Social media is now the norm. Everywhere we turn, a high-ranking businessperson, blog, or magazine is pressuring us to replace traditional, "outdated" marketing methods with cutting-edge social media techniques. And without question, there is a lot to be said for social media's brief yet transformative history. But if you're like most marketers, you likely use some combination of search, display, and email marketing. These media have fueled your business with sales and leads for years. Is it not a bit hasty to suggest that we all ditch these proven mechanisms in favor of Facebook pages and Twitter feeds?
There's no need to throw the baby out with the bathwater. Your paid media and earned media can work together to boost ROI when you leverage the connection between the two. Following is a realistic, three-month action plan that outlines how "traditional" online media can be combined with social media.
Month 1: Mine your social networks to uncover your next ad campaign
While many consumers are quick to criticize traditional online techniques, these criticisms tend to be misplaced. The problem of course is not that search, display, or email are bad ways to reach your audience. Instead, problems occur when the content of these messages is bland or untargeted.
Too many advertisements reflect what someone assumed customers wanted to see rather than what they really wanted to see. It is here that social media can breathe new life into the traditional online marketing mediums. If you already have an actively maintained Facebook page or Twitter feed, it's time to mine them for valuable nuggets of customer input. One way to think about social media is a live focus group that produces true feelings about your brand. Your own Twitter account is a treasure trove of valuable data that can be turned into a successful ad campaign.
This data includes:
- How your customers and prospects voted on polls
- Frequently asked questions (other than those you've answered elsewhere)
- Recurring complaints or grievances
- Extremely positive or negative things said about your products or brand
- Experiences (good or bad) customers have had with competitors
- Content prospects shared, retweeted, Liked, clicked, listened to, watched, or commented on
The goal at this stage is taking you out of the echo chamber of your own marketing department. Whatever theories you have about your customers will likely differ from what social media says those customers truly think and feel about you. Pay special attention to what content was retweeted, clicked, Liked, and shared the most. We'll be using this data in Month 2.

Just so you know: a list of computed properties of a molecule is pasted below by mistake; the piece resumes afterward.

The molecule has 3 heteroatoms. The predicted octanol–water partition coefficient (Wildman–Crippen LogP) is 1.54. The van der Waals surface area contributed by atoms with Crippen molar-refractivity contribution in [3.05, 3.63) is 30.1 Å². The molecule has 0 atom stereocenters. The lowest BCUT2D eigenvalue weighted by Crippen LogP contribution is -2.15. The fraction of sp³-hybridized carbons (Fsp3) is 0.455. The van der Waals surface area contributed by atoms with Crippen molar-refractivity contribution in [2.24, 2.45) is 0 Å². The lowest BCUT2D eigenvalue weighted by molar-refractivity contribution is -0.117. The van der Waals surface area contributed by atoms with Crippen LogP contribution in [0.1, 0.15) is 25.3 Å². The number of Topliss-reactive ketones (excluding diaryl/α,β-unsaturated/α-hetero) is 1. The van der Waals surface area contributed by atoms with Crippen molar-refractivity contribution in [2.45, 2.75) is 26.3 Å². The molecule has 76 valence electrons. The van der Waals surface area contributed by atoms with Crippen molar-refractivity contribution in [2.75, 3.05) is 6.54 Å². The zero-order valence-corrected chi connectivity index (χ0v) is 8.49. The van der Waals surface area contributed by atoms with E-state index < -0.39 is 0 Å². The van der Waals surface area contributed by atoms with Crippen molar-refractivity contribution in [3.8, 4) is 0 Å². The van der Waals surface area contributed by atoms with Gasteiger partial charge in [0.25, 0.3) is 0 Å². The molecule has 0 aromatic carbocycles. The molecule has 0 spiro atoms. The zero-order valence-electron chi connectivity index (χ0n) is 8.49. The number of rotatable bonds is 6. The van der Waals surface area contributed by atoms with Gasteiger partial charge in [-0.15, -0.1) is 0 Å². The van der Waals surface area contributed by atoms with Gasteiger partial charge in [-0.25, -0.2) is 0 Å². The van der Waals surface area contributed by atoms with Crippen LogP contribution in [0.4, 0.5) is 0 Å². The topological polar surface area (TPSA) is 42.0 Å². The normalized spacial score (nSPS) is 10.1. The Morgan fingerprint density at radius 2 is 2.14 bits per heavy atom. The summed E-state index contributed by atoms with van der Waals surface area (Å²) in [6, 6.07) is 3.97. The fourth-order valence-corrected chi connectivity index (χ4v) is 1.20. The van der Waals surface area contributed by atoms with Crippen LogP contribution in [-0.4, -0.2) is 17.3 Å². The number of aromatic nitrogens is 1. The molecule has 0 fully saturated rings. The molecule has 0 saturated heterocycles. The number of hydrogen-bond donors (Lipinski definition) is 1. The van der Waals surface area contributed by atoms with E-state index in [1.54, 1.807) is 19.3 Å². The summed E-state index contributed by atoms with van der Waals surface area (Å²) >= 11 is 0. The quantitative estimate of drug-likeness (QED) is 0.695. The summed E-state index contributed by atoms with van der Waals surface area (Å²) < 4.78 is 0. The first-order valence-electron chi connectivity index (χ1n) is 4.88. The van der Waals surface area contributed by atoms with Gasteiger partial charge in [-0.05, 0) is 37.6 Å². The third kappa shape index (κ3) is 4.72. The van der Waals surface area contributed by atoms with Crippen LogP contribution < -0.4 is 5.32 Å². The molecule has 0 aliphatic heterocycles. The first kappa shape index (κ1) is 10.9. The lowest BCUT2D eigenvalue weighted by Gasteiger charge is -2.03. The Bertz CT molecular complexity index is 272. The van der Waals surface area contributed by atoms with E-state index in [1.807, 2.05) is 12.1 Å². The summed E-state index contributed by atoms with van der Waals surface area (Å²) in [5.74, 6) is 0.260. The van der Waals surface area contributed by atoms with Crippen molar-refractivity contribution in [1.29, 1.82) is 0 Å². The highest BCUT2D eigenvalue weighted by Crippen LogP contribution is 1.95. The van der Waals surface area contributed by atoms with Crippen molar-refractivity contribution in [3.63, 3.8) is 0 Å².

Month 1 summary: Your marketing budget is limited. Therefore, your ads must express the most powerful, attention-getting statement of value you can possibly produce. What better place to find out what this is than the candid remarks of your own customers?
Month 2: Craft a content marketing strategy
Content is the catalyst for building a relationship with prospects in a social media world. Content transcends websites, social networks, and formats. Direct marketing instructor Perry Marshall captured the benefit of well-executed content marketing when he said, "Nobody who ever bought a drill wanted a drill. They wanted a hole. Therefore, you should sell with information about holes."
Just as nobody who bought a drill wanted a drill, it's likely that nobody who buys your product wanted your product. What they actually wanted was whatever tangible benefit(s) your product gives them. The way to sell more products, therefore, is to lead with information that empathizes and connects with the underlying reasons people want what you sell. Pure advertising (whether banners or search marketing) can rarely do this as well as a blog post, article, or tutorial can. Most prospects are, by nature, far more skeptical of messages that contain overt sales pitches.
An article, on the other hand, bypasses this resistance by putting information first and selling second. By the time your content is read, the prospect will already have seen that you understand their problems because you applied what you learned from your current customers by studying their social media interactions. As a direct result, prospects are more likely to see your product as a genuine fit for them than they would have been if you immediately asked for their order. Marshall, for example, sells a marketing course with the help of an empathetic article called "People Are Cynical."
Remember to include a call-to-action on your content landing page too, whether that is a newsletter subscription, webinar or whitepaper sign-up, or even a product offer. You might be surprised by the conversion rate.
Next page >>